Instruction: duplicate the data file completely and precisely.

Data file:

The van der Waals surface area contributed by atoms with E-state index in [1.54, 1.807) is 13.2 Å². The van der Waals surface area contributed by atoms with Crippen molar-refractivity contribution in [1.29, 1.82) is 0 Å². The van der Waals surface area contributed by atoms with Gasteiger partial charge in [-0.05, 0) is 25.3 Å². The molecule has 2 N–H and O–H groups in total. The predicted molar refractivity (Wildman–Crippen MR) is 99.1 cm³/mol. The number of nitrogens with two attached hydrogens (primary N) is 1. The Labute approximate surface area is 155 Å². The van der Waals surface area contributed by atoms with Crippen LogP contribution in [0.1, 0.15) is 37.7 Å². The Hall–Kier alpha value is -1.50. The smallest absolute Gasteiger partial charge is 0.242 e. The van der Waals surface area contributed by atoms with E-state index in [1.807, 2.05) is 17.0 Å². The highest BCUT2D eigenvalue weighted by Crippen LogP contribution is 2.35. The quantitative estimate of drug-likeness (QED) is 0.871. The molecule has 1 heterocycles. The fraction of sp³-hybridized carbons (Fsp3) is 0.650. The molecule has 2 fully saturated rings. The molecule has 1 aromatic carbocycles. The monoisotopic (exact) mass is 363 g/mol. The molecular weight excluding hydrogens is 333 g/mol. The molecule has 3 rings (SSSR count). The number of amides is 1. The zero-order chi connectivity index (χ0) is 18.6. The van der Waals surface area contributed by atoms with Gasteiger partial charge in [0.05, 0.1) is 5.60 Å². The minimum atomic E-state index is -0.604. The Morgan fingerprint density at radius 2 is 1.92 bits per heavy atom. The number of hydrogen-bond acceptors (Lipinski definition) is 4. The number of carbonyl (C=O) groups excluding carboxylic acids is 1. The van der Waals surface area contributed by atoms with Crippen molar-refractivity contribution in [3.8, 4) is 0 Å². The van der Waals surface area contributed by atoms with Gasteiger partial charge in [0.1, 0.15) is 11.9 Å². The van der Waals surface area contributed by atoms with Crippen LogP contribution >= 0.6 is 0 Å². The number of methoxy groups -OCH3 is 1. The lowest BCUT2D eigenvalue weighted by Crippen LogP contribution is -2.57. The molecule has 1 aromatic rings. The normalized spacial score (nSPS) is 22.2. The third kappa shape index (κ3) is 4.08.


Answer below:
The van der Waals surface area contributed by atoms with E-state index in [1.54, 1.807) is 13.2 Å². The van der Waals surface area contributed by atoms with Crippen molar-refractivity contribution in [1.29, 1.82) is 0 Å². The van der Waals surface area contributed by atoms with Gasteiger partial charge in [-0.05, 0) is 25.3 Å². The molecule has 2 N–H and O–H groups in total. The predicted molar refractivity (Wildman–Crippen MR) is 99.1 cm³/mol. The number of nitrogens with two attached hydrogens (primary N) is 1. The Labute approximate surface area is 155 Å². The van der Waals surface area contributed by atoms with Crippen LogP contribution in [0.1, 0.15) is 37.7 Å². The Hall–Kier alpha value is -1.50. The smallest absolute Gasteiger partial charge is 0.242 e. The van der Waals surface area contributed by atoms with E-state index in [1.807, 2.05) is 17.0 Å². The highest BCUT2D eigenvalue weighted by Crippen LogP contribution is 2.35. The quantitative estimate of drug-likeness (QED) is 0.871. The molecule has 1 heterocycles. The fraction of sp³-hybridized carbons (Fsp3) is 0.650. The molecule has 2 fully saturated rings. The molecule has 1 aromatic carbocycles. The monoisotopic (exact) mass is 363 g/mol. The molecular weight excluding hydrogens is 333 g/mol. The molecule has 3 rings (SSSR count). The number of amides is 1. The zero-order chi connectivity index (χ0) is 18.6. The van der Waals surface area contributed by atoms with Gasteiger partial charge in [0.05, 0.1) is 5.60 Å². The minimum atomic E-state index is -0.604. The Morgan fingerprint density at radius 2 is 1.92 bits per heavy atom. The number of hydrogen-bond acceptors (Lipinski definition) is 4. The number of carbonyl (C=O) groups excluding carboxylic acids is 1. The van der Waals surface area contributed by atoms with Crippen molar-refractivity contribution in [3.8, 4) is 0 Å². The van der Waals surface area contributed by atoms with Gasteiger partial charge in [0.1, 0.15) is 11.9 Å². The van der Waals surface area contributed by atoms with Crippen LogP contribution >= 0.6 is 0 Å². The number of methoxy groups -OCH3 is 1. The lowest BCUT2D eigenvalue weighted by Crippen LogP contribution is -2.57. The molecule has 1 aromatic rings. The normalized spacial score (nSPS) is 22.2. The third kappa shape index (κ3) is 4.08.